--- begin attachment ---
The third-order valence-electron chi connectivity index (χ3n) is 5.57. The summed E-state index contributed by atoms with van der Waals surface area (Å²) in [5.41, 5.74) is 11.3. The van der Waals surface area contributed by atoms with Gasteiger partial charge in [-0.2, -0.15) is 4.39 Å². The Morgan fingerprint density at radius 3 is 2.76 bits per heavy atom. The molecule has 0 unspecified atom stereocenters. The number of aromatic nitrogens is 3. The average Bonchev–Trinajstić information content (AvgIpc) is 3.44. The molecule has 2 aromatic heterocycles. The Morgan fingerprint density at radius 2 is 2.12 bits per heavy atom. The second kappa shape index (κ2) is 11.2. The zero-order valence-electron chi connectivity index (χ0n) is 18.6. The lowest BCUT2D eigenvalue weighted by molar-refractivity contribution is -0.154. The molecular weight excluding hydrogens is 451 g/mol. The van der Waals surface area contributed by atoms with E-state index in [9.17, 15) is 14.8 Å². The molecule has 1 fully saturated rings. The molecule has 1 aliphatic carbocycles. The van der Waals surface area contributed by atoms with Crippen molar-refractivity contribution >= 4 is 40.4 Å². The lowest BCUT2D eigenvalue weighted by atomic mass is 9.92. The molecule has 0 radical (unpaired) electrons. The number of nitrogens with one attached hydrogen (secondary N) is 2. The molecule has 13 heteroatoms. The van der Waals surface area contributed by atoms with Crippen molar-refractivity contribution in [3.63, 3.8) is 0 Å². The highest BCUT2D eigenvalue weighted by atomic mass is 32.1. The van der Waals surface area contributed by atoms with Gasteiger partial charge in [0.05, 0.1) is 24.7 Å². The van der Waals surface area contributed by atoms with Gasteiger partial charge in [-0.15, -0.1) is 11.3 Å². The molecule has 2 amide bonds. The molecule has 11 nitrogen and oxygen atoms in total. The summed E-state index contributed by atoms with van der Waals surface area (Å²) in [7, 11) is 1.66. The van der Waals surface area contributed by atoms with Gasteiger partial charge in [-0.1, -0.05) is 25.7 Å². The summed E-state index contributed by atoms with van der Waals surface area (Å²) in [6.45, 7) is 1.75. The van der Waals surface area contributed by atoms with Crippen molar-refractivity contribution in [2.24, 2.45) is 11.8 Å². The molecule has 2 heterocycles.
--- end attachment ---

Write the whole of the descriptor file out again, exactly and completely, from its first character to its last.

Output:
The third-order valence-electron chi connectivity index (χ3n) is 5.57. The summed E-state index contributed by atoms with van der Waals surface area (Å²) in [5.41, 5.74) is 11.3. The van der Waals surface area contributed by atoms with Gasteiger partial charge in [-0.2, -0.15) is 4.39 Å². The Morgan fingerprint density at radius 3 is 2.76 bits per heavy atom. The molecule has 0 unspecified atom stereocenters. The number of aromatic nitrogens is 3. The average Bonchev–Trinajstić information content (AvgIpc) is 3.44. The molecule has 2 aromatic heterocycles. The Morgan fingerprint density at radius 2 is 2.12 bits per heavy atom. The second kappa shape index (κ2) is 11.2. The zero-order valence-electron chi connectivity index (χ0n) is 18.6. The lowest BCUT2D eigenvalue weighted by molar-refractivity contribution is -0.154. The molecular weight excluding hydrogens is 451 g/mol. The van der Waals surface area contributed by atoms with E-state index in [9.17, 15) is 14.8 Å². The molecule has 1 fully saturated rings. The molecule has 1 aliphatic carbocycles. The van der Waals surface area contributed by atoms with Crippen molar-refractivity contribution >= 4 is 40.4 Å². The lowest BCUT2D eigenvalue weighted by atomic mass is 9.92. The molecule has 0 radical (unpaired) electrons. The number of nitrogens with one attached hydrogen (secondary N) is 2. The molecule has 13 heteroatoms. The van der Waals surface area contributed by atoms with Crippen molar-refractivity contribution in [3.63, 3.8) is 0 Å². The highest BCUT2D eigenvalue weighted by atomic mass is 32.1. The van der Waals surface area contributed by atoms with Gasteiger partial charge in [0.05, 0.1) is 24.7 Å². The van der Waals surface area contributed by atoms with Gasteiger partial charge in [-0.15, -0.1) is 11.3 Å². The molecule has 2 amide bonds. The molecule has 11 nitrogen and oxygen atoms in total. The summed E-state index contributed by atoms with van der Waals surface area (Å²) in [7, 11) is 1.66. The van der Waals surface area contributed by atoms with Gasteiger partial charge in [-0.1, -0.05) is 25.7 Å². The summed E-state index contributed by atoms with van der Waals surface area (Å²) in [6.45, 7) is 1.75. The van der Waals surface area contributed by atoms with Crippen molar-refractivity contribution in [2.24, 2.45) is 11.8 Å². The molecule has 2 heterocycles.